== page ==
2015 is a great vintage, the wines rightly sit in the very top echelon. Whilst prices increased from the previous year, many wines still offered value en primeur. Furthermore, bearing in mind the tremendous quality of the vintage they still offer value to the buyer now.
Nearly two months into the campaign, there have been a number of notable releases which have kept clients on their toes. Beychevelle, Calon Segur, La Clotte, Les Carmes Haut Brion, Palmer, Rauzan Segla and Canon have all sold out. Clearly, when the release price is right, this is a vintage which requires decisive action. A second tier of wines which offer exceptional quality for the price, such as Branaire Ducru, Leoville Barton and Domaine de Chevalier, have sold strongly, but are still available. And finally, there are some excellent bargains to be had at the entry level; Meyney, Gloria, Potensac and Les Cruzelles have all produced wonderful wines. The common dominator to all these wines success is fair pricing in relation to their quality. To that end, those that have released below the current price of their 2016s have found favour.
Now that Vinexpo has come and gone, and whilst a few bigger names have come out, many cru classé chateaux are still to release, including the First Growths, Super Seconds and their Right Bank peers. The campaign can unquestionably be a great success if the lead of some of the early releases is followed: the quality is beyond question, as ever the question is price.
The 2017 wines will be delivered later in the year, at the same time critics will release their in-bottle scores.
Whilst there is the occasional, notable amendment for the most part there is little deviation outside the barrel score range, as shown in the table above. Those wines that have scored highly at en primeur tend to score highly when physically released and here lies the opportunity.
In a vintage like 2017, which suffered its share of challenges, quality is less homogenous but there are some outstanding wines. Mouton Rothschild (97-99pts), Lafite Rothschild (97-99pts), Vieux Chateau Certan (96-98pts), La Conseillante (95-97pts) produced wines that transcend the vintage. Should these wines settle within the spread of their in-barrel scores, those who bought at opening price may well be smiling come the critics’ reviews.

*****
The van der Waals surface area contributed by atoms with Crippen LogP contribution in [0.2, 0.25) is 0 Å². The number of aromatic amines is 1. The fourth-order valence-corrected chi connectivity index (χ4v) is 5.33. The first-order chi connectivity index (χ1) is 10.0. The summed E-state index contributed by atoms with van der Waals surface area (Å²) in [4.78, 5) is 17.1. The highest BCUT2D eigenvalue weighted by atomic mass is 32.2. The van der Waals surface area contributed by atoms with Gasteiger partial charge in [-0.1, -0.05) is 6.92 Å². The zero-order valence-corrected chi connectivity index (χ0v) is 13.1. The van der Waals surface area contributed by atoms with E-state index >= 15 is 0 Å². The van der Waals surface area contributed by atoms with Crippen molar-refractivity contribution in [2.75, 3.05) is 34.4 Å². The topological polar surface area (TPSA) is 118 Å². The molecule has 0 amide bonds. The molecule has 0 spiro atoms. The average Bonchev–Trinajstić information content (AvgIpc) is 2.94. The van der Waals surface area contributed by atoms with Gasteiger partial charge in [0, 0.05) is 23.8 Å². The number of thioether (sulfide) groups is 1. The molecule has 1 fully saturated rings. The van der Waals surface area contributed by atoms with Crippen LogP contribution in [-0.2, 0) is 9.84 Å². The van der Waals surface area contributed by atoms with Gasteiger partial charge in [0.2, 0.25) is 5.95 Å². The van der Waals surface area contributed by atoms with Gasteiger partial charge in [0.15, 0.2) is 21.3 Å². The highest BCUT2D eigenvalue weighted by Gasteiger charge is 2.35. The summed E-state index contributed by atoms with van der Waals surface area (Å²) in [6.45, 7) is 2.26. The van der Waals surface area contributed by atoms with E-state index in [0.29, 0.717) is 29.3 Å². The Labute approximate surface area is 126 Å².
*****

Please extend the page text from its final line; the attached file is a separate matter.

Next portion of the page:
The latest edition in our “An Introduction” series might not seem as interesting as decanting and glasses at first glance, but you would be surprised just how often we get asked about corkscrews. So many kitchens only boast a blunt, thick, winged corkscrew, or an ineffective, over-designed novelty corkscrew. In this, as in so many areas of life, simplicity really is the answer…
Bottles of wine have a variety of closures, the two most common being cork and screw caps. Screw caps were first considered as an alternative to cork for bottling inexpensive wines. This view has changed dramatically, and they are used by wine producers, not only in the New World countries for bottling increasingly premium wines, but they are being used more frequently in the Old World such as France and Italy.
That said, the vast majority of wine we sell has a cork closure and so, to enjoy a glass, you must have a trusty corkscrew to hand! Before we even get to the corkscrew, we cannot recommend a foil cutter highly enough… Any of the simpler widely available styles will do the job perfectly, avoiding ripped foil and cut fingers.
Back to the corkscrew: the first one was designed in Oxford, by Rev Samuel Henshall in 1795 and since then many other developments/inventions have followed. It is interesting to note that some of the very early examples are extremely sought-after objects amongst collectors.
When purchasing a corkscrew be mindful of the maturity of the wines (ergo, the corks) that you have stored in your cellar. The length of the spiral (or worm) is also important; it should be neither too long nor too short. Too long and you can easily puncture the cork with ‘cork crumbs’ falling into the wine; if it is too short it could tear the cork on extraction.